As all of this begins to sink in over the next month or so, it is likely that a significant proportion of Leave voters will begin to realise that they have made a mistake, and turn their wrath on those who misled them rather than on a Parliament acting to save us all via the hallowed principle of representative – rather than direct, aka media-manipulable  – democracy. In short, there is a reasonable chance that throwing out the Referendum result will not, after all, be tantamount to political suicide for those MPs responsible for it. This is the more likely to be true if by, say, October, both  Conservative and Labour parties have got leaders who command more respect outside as well as inside Parliament than can be said of their present chiefs; and if, as Brian Barder argues with predictable cogency, the new prime minister has been able to secure a  mandate in a general election for remaining in the EU in the light of adverse terms for withdrawal coming to light only during ‘informal consultations’ with Brussels and therefore unavailable at the time of  the 23 June Referendum (see also the statement by Cabinet Minister Jeremy Hunt on 28 June). Meanwhile, the important thing, of course, is for the lame-duck Cameron government not to allow itself to be prematurely muscled into invoking Article 50 of the Lisbon Treaty – not forgetting the additional need to ensure that Mr B. Johnson (aka ‘Bojo the Clown’) never becomes prime minister. It’s good to know that celebrity chef  Jamie Oliver has got his number. (In response to this, Johnson has probably already got his circus crew working on a video showing the putative leader emerging triumphantly through the crust of an enormous pie, the crust consisting of a fractured EU flag.)

June 26th, 2016|

Special offer for Paul Behrens’s new book, Diplomatic Interference and the Law

Hart Publishing

is offering a 20 per cent discount on this title to visitors to this site.
It’s still pricey, I know, but that’s law books for you. If you would like to investigate its offer, please click here. I shall shortly be reviewing the book but, even without seeing it, I am confident that it will be a good investment.

The author, Paul Behrens

is a well-published Lecturer in Law at the University of Edinburgh and has found a real gap in the market. A great deal has been written about the general problem of intervention by states and international organizations in the ‘domestic’ affairs of other states; I had a long section on it in my own textbook International Politics: States, power and conflict since 1945, 3rd ed (Pearson, 1997), pp. 157-61. But, as far as I am aware, no scholar has given sustained attention to the more narrowly focused subject of the law and intervention by diplomats, as opposed to intervention by propagandists, spies and armies. Since this was categorically forbidden by the Vienna Convention on Diplomatic Relations (1961) but now seems commonplace, examination of the implications for diplomacy of this development is clearly of the first importance. My guess is that a clue to Paul’s position is provided by the use in his title of the word ‘interference’, which is more pejorative than the usual term ‘intervention’. If he’d used the term ‘meddling’, which is even more pejorative, the reader would have been left in no suspense at all!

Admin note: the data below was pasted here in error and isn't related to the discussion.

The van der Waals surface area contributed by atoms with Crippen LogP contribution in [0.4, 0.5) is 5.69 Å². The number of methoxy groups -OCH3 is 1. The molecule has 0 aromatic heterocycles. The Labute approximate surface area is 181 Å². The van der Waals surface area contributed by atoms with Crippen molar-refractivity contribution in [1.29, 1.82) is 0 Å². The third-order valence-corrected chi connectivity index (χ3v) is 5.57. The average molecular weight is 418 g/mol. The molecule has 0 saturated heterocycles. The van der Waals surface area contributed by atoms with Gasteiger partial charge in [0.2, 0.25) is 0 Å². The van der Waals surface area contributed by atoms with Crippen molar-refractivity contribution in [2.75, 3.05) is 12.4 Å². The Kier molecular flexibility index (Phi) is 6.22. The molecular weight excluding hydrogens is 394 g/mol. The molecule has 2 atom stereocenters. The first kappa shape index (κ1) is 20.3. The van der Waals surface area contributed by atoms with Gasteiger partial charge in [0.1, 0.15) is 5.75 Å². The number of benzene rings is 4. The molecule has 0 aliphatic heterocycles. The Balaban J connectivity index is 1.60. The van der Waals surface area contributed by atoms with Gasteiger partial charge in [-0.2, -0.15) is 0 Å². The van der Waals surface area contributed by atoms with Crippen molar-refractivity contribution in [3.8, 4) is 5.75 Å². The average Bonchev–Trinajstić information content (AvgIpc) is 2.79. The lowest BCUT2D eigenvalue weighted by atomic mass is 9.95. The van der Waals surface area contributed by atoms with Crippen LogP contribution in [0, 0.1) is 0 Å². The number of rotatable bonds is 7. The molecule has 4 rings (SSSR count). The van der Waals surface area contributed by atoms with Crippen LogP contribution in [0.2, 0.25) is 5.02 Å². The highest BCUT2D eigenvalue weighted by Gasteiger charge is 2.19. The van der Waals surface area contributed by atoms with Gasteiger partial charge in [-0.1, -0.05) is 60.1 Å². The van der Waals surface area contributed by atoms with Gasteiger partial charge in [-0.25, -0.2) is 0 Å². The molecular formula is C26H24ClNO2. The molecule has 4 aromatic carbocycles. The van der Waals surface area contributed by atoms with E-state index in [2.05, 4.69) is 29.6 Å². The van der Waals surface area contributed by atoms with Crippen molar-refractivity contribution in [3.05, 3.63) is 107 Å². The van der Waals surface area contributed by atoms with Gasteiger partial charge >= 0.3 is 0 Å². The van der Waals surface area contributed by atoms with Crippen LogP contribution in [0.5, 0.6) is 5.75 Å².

May 13th, 2016|

London Court of Appeal (rightly) upholds immunity of ‘sham’ diplomat

The judgment of Mr Justice Hayden on 8 February 2016 in Estrada v. Jufalli, denying diplomatic immunity to Walid Juffali – the Saudi billionaire nominally serving as Perm Rep of St. Lucia at the International Maritime Organisation in London – partly because he had failed to discharge the functions of his office, would have established a dangerous precedent if upheld. This is because it threatened the possibility that any diplomatic officer accepted by a receiving state might – following a politically influenced or simply incompetent ‘functional review’ of the role of the individual in question by one of its courts – later  be similarly denied immunity on the grounds of being a ‘sham’ diplomat. Fortunately, on 22 March, the Court of Appeal, assisted by arguments presented by the Foreign and Commonwealth Office, comprehensively refuted this part of Mr Justice Hayden’s judgment.  His controversial decision has, nevertheless, served to highlight the need for more strenuous efforts to be made to block the appointment of truly dodgy diplomats in the first place, a possibility lawfully available to foreign ministries.  By way of footnote, I should add that Walid Juffali’s appeal against the original High Court judgment did actually fail overall because the Court of Appeal upheld Mr Justice Hayden’s other opinion; namely, that he was permanently resident in the UK and therefore, in diplomatic law, not immune from a claim unrelated to his official duties. I am grateful to Professor Craig Barker, Dean of the School of Law and Social Sciences at London South Bank University, for drawing my attention to this and related cases.

March 25th, 2016|